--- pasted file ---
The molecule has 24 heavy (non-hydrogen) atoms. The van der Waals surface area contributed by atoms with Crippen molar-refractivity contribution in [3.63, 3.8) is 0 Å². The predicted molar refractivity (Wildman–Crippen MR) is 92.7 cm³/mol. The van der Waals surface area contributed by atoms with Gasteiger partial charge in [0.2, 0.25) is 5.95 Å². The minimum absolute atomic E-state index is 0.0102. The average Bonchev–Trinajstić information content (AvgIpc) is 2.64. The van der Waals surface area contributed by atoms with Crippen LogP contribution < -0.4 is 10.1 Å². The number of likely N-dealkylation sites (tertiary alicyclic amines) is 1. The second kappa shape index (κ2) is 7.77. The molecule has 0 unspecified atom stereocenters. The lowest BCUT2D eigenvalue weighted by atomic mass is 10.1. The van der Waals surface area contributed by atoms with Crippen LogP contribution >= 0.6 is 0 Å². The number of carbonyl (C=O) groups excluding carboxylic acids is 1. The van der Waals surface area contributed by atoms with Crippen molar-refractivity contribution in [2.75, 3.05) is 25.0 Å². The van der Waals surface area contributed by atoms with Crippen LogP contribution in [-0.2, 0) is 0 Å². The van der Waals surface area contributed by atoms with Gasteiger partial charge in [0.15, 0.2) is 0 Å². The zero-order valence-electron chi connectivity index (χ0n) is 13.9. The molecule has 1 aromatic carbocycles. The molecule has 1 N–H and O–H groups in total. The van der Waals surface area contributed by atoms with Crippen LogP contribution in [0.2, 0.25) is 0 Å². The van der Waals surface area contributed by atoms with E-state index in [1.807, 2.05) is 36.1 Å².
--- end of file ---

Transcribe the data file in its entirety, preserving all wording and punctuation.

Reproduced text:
The molecule has 24 heavy (non-hydrogen) atoms. The van der Waals surface area contributed by atoms with Crippen molar-refractivity contribution in [3.63, 3.8) is 0 Å². The predicted molar refractivity (Wildman–Crippen MR) is 92.7 cm³/mol. The van der Waals surface area contributed by atoms with Gasteiger partial charge in [0.2, 0.25) is 5.95 Å². The minimum absolute atomic E-state index is 0.0102. The average Bonchev–Trinajstić information content (AvgIpc) is 2.64. The van der Waals surface area contributed by atoms with Crippen LogP contribution < -0.4 is 10.1 Å². The number of likely N-dealkylation sites (tertiary alicyclic amines) is 1. The second kappa shape index (κ2) is 7.77. The molecule has 0 unspecified atom stereocenters. The lowest BCUT2D eigenvalue weighted by atomic mass is 10.1. The van der Waals surface area contributed by atoms with Crippen LogP contribution >= 0.6 is 0 Å². The number of carbonyl (C=O) groups excluding carboxylic acids is 1. The van der Waals surface area contributed by atoms with Crippen molar-refractivity contribution in [2.75, 3.05) is 25.0 Å². The van der Waals surface area contributed by atoms with Crippen LogP contribution in [-0.2, 0) is 0 Å². The van der Waals surface area contributed by atoms with Gasteiger partial charge in [0.15, 0.2) is 0 Å². The zero-order valence-electron chi connectivity index (χ0n) is 13.9. The molecule has 1 aromatic carbocycles. The molecule has 1 N–H and O–H groups in total. The van der Waals surface area contributed by atoms with Crippen LogP contribution in [0.2, 0.25) is 0 Å². The van der Waals surface area contributed by atoms with E-state index in [1.807, 2.05) is 36.1 Å².